“Let every person be quick to hear, slow to speak, slow to anger for the anger of man does not produce the righteousness of God” – James 1 v 19-20.
Look no further than the events of the past week in the United States of America, and you can see that we live in a world of firmly held opinions. These opinions are definitely not either-or preferences, like the ones that would govern the food we eat, or the color of the clothes we like to wear, in fact the events of last week show that the opinions held today, are held strongly enough to incite large scale conflict. With more news channels and media outlets accessible on more platforms than ever before, there is more than enough information to support our opinions, whatever they may be. This means that there is access to enough people who share our views, to make anything justifiable, scaffolding the conviction of being right and making the opinion even more of force to be reckoned with. The conflict evident in our world today shows that opinions have the power to destroy friendships, break up families, incite brutal violence and tear nations apart.
The events that have occurred in Charlottesville, Virginia, over the last week, though disturbing, looked incredibly familiar. People protesting about what they believe is nothing new. The images of the protests that danced around on my phone and computer screen seemed to blend into the multitude of images of many historical movements. The demonstration of opinion, often violently, has a long, long history.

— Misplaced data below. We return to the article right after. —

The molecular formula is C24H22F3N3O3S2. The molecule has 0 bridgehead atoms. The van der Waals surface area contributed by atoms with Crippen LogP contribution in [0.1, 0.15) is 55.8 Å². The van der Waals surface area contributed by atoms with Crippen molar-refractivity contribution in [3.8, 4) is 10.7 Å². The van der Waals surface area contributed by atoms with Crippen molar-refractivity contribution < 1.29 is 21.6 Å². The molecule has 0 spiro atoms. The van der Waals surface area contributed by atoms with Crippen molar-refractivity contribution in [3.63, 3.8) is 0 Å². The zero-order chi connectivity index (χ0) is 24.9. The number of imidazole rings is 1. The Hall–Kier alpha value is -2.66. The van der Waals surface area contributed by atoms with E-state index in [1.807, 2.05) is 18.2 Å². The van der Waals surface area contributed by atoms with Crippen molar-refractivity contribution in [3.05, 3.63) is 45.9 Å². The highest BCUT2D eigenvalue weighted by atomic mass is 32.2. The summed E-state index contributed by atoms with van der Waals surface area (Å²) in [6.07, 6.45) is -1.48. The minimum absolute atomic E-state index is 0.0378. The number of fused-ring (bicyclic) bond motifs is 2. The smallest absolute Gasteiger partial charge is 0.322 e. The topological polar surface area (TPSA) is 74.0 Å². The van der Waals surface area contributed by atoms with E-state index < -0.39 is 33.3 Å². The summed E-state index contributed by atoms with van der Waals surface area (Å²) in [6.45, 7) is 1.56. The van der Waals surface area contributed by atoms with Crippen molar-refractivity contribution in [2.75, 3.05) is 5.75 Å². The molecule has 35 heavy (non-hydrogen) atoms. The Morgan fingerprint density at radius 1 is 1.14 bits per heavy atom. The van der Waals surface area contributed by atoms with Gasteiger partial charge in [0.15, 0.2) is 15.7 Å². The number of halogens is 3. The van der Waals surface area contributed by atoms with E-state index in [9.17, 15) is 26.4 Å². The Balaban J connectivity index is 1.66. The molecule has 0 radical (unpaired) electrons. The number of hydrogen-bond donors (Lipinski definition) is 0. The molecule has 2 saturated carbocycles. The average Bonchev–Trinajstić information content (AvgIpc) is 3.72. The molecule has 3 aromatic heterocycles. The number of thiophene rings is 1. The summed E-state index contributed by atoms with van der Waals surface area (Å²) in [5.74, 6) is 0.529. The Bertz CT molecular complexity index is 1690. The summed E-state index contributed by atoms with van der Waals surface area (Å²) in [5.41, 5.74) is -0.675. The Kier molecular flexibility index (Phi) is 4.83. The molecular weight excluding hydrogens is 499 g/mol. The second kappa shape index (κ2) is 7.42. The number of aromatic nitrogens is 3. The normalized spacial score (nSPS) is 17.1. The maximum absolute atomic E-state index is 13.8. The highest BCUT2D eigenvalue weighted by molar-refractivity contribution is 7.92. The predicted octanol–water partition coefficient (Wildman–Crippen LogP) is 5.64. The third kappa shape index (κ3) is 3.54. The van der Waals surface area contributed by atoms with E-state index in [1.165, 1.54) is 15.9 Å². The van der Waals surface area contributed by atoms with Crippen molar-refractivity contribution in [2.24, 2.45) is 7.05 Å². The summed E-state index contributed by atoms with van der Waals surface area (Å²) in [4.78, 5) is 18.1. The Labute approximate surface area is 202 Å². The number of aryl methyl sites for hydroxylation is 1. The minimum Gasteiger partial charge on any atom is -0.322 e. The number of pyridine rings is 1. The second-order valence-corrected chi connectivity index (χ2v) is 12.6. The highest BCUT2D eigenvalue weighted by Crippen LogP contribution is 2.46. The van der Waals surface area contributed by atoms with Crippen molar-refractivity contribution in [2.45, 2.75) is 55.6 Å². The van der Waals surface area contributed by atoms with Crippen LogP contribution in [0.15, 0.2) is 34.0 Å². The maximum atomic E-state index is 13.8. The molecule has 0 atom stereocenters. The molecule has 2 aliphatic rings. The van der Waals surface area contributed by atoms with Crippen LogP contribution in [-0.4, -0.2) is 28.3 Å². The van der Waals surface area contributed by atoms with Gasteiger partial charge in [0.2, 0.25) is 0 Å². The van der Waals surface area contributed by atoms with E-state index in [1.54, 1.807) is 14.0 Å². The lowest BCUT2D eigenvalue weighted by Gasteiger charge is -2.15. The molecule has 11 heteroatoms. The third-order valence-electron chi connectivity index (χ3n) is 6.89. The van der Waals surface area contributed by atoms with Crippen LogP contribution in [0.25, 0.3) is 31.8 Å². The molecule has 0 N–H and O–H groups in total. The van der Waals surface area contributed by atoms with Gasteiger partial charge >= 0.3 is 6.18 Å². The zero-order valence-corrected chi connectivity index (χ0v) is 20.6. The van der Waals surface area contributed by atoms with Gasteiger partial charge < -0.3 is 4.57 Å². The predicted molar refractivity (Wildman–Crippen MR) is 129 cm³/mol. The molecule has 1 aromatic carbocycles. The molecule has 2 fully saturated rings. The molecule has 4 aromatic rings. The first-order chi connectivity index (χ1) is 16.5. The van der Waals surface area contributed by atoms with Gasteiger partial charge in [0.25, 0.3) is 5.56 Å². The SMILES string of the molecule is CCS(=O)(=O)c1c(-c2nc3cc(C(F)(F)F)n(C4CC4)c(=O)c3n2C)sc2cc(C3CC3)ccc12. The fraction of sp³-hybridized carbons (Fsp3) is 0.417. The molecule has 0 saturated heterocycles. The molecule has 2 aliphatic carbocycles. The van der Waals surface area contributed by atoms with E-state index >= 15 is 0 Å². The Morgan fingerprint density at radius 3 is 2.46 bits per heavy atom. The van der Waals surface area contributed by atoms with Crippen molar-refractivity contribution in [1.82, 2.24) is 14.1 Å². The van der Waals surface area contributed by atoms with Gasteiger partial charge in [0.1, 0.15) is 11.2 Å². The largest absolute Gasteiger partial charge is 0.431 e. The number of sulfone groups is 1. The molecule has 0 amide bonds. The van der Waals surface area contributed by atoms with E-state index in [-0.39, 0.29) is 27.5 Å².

In South Africa (my home country), deeply held opinions causing rifts in our society is commonplace. Over the last couple years, we have seen violent protests against our governance, against university fees and against statues of colonialists. In the wake of these events, EVERYONE had an opinion, held deeply enough to argue to with ANYONE about. It was loud. Protests had escalated and different groups on either side of the conflict were shouting their view so loudly that nothing could be heard. In the midst of the noise, the conflict, the violence, while I was watching the news, and picking up snippets of the goings on through social media, with my own admittedly strongly held opinions and bones to pick with anyone who disagreed, I remember seeing an image on my Facebook feed. It was a layered image of what looked like a university campus with the bold letters of the Afrikaans word, “Luister” meaning “Listen” printed across it. The reminder to listen fell like soft rain on my angry heart.
Listen. It is probably the last thing anyone with any sort of opinion is inclined to do, and yet, I believe it is the only way to gain a truly informed perspective on a wide variety of conflict related issues facing this country and the world at large. I find myself convicted by the words in the book of James, “be quick to hear, slow to speak, slow to anger.” Perhaps if we suspended the opinion, just for a moment and choose to really hear the human beings holding the opposing view, considering their plight, we might be able to start dialogue that is more likely to build up than tear down.